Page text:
SQL hacks: numbers table

Thursday 3 March 2005This is more than 18 years old. Be careful.

I’ve done SQL work for a number of years, but it’s usually been pretty plain vanilla relational data: I haven’t had to venture too far into the truly wild and wooly SQL hacks. For example, I’d never heard of a numbers table. It’s a table with one integer column, and a row for each integer in a range (for example, 1 through 10,000). The table gets used for all kinds of unusual queries.

But is it a good idea? A quick look at some of these queries gives me the impression that they’d be inefficient:

SET @csv = '1,3,5,7,9,14,36,395'

    FROM numbers
    ) > 0
    ORDER BY n

This will examine each row in the numbers table, and check if the number is in the string. This is bone-headed. In fact, if that exact algorithm were coded in a procedural language, it would qualify as a Daily WTF.

Sometimes the pure relational model nudges you into odd hacks like this, and sometimes it is hard to know the best way to slice a problem. For example, if the alternative to a numbers table is to write a loop in the client, then shuttling all the data to the client may be a bottleneck, and the numbers query may be better in any case.

As with all performance issues, you can take a guess, but the only way to really know is to measure a real system.

BTW: XSLT is another programming model that leads to these sorts of tricks. Both XSLT and SQL give you a fundamentally declarative style of programming. But developers think procedurally. The conceptual mismatch leads to difficulties expressing yourself, and then off-the-wall ideas like a numbers table to make more things possible.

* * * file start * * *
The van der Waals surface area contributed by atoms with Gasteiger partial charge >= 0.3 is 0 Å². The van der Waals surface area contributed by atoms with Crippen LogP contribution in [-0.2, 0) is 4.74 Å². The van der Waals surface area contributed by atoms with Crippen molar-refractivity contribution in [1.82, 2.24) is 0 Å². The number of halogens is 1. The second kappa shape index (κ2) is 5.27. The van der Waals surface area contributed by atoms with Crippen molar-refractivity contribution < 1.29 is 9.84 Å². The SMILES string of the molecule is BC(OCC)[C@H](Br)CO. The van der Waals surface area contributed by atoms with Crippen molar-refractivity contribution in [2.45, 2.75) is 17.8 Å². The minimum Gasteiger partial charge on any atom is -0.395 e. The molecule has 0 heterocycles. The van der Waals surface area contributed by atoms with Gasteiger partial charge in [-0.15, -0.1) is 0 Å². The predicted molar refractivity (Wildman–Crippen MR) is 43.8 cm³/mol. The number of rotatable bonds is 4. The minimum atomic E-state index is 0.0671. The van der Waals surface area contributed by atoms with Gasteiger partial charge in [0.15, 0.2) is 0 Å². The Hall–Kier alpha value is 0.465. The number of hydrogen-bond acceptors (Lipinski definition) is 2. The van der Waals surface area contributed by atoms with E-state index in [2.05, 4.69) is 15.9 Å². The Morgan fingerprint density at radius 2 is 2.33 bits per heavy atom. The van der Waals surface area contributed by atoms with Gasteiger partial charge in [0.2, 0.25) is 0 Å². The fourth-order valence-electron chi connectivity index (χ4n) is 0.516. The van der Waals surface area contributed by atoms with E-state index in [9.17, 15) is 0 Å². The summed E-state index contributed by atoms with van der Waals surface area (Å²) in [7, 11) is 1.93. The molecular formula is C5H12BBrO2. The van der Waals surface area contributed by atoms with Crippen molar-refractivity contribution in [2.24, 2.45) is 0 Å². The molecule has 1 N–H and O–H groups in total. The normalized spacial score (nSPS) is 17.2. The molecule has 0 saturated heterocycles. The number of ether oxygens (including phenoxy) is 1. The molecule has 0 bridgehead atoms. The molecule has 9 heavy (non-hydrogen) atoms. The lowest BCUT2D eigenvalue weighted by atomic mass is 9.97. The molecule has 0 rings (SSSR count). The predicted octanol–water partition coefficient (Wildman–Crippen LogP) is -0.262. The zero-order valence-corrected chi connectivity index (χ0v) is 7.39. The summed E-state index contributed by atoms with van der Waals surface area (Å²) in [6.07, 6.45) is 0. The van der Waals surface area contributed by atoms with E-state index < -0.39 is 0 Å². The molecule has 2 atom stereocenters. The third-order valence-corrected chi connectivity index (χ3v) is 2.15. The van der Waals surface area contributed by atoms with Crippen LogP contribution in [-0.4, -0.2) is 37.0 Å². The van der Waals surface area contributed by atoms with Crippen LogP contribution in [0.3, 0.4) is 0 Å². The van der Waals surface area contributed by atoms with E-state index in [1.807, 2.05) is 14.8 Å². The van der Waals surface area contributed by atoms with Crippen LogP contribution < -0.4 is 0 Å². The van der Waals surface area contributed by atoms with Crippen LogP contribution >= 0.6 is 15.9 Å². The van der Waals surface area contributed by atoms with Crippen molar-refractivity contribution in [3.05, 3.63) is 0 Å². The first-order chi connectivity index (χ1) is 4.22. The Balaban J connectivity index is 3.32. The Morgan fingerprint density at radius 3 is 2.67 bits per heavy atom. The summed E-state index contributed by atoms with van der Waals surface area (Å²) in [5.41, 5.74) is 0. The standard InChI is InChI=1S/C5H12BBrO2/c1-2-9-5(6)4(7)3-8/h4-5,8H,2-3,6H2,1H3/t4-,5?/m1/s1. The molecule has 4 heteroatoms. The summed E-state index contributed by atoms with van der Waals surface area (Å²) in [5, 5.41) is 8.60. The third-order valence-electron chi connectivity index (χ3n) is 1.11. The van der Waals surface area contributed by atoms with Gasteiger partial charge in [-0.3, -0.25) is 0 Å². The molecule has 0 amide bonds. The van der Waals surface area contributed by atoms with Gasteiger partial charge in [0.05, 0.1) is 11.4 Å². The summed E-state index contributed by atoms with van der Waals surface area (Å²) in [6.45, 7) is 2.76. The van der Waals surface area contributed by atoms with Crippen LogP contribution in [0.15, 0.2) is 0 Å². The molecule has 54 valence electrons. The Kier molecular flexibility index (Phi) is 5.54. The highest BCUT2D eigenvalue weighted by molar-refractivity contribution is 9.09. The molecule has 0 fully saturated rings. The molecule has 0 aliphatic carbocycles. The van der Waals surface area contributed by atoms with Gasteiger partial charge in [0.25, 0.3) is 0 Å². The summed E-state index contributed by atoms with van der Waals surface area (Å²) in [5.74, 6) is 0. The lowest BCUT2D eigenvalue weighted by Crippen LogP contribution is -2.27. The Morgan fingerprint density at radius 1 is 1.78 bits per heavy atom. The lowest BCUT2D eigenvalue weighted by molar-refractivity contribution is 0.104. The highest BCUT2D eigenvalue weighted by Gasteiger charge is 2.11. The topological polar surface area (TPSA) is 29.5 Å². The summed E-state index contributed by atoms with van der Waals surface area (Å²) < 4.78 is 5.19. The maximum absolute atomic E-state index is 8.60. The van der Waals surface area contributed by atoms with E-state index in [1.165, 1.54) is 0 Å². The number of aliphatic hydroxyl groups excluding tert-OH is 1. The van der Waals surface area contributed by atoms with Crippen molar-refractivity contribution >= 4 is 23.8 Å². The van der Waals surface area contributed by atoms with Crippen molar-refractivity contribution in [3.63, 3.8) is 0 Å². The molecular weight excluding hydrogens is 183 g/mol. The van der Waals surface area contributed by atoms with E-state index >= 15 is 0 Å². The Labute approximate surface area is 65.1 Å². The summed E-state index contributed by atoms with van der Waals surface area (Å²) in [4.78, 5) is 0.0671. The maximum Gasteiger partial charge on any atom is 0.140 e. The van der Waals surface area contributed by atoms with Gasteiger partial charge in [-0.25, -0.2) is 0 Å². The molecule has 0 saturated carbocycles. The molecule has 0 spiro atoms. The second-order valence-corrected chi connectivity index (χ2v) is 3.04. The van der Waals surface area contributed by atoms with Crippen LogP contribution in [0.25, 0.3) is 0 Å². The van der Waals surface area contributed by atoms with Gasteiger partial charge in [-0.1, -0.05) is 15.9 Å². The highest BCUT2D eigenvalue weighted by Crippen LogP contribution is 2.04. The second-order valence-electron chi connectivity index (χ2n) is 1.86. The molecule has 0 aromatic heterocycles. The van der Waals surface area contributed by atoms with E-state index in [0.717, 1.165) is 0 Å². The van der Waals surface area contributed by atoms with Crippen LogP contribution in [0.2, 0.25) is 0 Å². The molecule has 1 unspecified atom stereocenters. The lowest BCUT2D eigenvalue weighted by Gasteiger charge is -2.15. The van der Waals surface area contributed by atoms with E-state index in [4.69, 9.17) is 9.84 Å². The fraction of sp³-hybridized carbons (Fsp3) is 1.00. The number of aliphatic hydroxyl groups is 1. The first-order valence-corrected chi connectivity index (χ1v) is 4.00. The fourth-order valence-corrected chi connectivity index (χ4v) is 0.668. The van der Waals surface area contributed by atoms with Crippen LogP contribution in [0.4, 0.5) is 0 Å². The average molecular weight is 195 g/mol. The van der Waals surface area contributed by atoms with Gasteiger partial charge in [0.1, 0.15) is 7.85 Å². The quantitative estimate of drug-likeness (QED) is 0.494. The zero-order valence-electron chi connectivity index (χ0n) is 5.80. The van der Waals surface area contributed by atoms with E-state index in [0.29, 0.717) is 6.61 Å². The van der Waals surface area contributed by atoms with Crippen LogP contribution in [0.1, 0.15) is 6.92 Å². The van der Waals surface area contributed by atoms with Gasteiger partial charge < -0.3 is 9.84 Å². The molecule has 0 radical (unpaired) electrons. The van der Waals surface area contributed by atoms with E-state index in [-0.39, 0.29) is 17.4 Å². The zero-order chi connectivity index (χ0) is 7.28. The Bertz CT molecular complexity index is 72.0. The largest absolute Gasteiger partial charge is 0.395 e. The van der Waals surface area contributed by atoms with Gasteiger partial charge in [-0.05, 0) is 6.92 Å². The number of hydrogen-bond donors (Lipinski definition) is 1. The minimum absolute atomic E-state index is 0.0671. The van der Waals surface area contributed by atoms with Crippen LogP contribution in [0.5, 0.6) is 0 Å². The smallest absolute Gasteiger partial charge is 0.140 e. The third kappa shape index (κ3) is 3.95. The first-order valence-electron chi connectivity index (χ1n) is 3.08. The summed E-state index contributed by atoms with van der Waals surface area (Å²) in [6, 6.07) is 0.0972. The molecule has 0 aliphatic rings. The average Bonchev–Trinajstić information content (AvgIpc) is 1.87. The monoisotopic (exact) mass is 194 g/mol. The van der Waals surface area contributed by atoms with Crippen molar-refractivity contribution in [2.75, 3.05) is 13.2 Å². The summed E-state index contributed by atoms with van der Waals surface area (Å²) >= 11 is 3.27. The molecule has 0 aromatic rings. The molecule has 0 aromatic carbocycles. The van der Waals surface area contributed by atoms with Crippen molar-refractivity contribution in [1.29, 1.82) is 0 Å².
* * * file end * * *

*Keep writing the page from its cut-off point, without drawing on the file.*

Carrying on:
I don't think a comma separated list of numbers has any place in the "pure relational model". In a pure relational model that would be a relation in its own right.
It can be handy for any number of things. I've only used it once in our production code so far, and granted it was just to see if I could (could've used a PL/SQL loops instead), but it was kind of a fun hack.

It can also be used for things like opening a cursor that is a series of dates:

select add_months('01-Jan-2005', x) as d
from numbers_v
where x < 12;

The alternative to that would be twelve selects unioned together.
Well, at least you can declare variables in that SQL example. XSLT doesn't even afford you that.
XSLT has variables lets you defined named values.

Perhaps what you mean is that it doesn't let you change the value once it is set (which throws into doubt the whole label "variable", but whatever).
The reason for using comma-separated lists is because SQL does not have relations as first-class values, so you can’t pass lists or relations as parameters to stored procedures or do any number of other useful things. I’ve resorted to using Microsoft SQL Server 2000’s XML support for the same reasons.

The SQL language would be infinitely more convenient if it had sets and rows as first-class datatypes, not to mention an expression syntax analagous to Lisp’s let clauses (defining temporarty names in the middle of a compelx expression). With those features it would be possible to do more in the purely-functional subset of the language, avoiding the clunky procedural stuff.

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